A number of crucial bills are still pending at the National Assembly.
With less than two months to go before local elections, the ruling Saenuri Party was quick to pin the blame on the main opposition party.
"The main opposition New Politics Alliance for Democracy is keeping so many bills at hostage because it is not backing away from a set of broadcasting-related bills. We need to pass the welfare bills, the anti-nuclear terrorism bills and the defense-cost sharing pact with the U.S., along with many others at April's parliamentary extra session."
Choi said that during the administrations of presidents Kim Dae-jung and Roh Moo-hyun, the percentage of bills passed was about 60 percent and 40 percent respectively, because the Saenuri Party, which was the main opposition party at the time, cooperated.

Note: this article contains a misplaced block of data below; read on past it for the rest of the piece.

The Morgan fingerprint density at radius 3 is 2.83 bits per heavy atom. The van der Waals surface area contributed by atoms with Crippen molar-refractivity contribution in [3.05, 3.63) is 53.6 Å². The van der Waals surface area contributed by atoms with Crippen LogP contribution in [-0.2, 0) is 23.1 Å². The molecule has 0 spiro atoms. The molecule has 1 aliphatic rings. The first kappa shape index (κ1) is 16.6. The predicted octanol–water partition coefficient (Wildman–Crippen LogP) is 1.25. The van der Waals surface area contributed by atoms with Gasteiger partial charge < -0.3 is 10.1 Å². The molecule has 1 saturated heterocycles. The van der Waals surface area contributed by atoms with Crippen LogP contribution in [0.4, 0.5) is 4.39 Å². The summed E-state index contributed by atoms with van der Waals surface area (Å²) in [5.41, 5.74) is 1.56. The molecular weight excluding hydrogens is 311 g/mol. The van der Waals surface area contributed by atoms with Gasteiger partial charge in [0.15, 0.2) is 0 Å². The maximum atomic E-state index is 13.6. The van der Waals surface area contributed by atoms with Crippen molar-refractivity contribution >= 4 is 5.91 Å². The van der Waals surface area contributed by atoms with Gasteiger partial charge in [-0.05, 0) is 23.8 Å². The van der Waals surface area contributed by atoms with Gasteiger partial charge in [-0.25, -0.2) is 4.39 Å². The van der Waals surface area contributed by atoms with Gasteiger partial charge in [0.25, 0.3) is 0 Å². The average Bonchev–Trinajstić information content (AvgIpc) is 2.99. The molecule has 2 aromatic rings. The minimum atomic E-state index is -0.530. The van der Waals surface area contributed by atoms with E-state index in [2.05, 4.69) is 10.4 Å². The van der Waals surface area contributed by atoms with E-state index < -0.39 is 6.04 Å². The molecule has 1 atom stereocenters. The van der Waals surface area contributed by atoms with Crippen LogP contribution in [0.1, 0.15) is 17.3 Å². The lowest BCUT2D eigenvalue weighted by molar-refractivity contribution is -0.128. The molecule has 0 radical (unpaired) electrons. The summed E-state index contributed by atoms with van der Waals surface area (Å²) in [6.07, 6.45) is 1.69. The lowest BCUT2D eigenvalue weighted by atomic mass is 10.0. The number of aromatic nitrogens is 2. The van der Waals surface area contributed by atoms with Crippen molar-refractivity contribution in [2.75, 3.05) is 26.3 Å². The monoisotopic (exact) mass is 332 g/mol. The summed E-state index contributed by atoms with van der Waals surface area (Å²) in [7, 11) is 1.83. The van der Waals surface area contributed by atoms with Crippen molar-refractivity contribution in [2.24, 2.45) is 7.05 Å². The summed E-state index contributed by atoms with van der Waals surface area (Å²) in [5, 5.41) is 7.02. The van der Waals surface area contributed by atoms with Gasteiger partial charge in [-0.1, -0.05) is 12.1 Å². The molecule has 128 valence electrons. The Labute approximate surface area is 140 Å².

But passage of bills during the Lee Myung-bak and Park Geun-hye administration came at just 15 percent and 12 percent respectively.
Choi said it's because the current opposition party has refused to work with the ruling party.
The New Politics Alliance for Democracy has put more focus on making the candidate nomination system more transparent ahead of the June local elections.
"The party will start fielding candidates starting today. We will replace over 20 percent of incumbent local government heads at the city's wards offices and councilors applying for nominations in local elections."
The move is intended to replace officials who have been repeatedly nominated by the party over the years.
"On Monday the New Politics Alliance for Democracy held their first meeting to screen candidates who may have engaged in bribery, embezzlement or sexual harassment. The opposition party hopes that by applying stricter rules, it will help the party reach its aim of creating new politics.
Ji Myung-kil, Arirang News."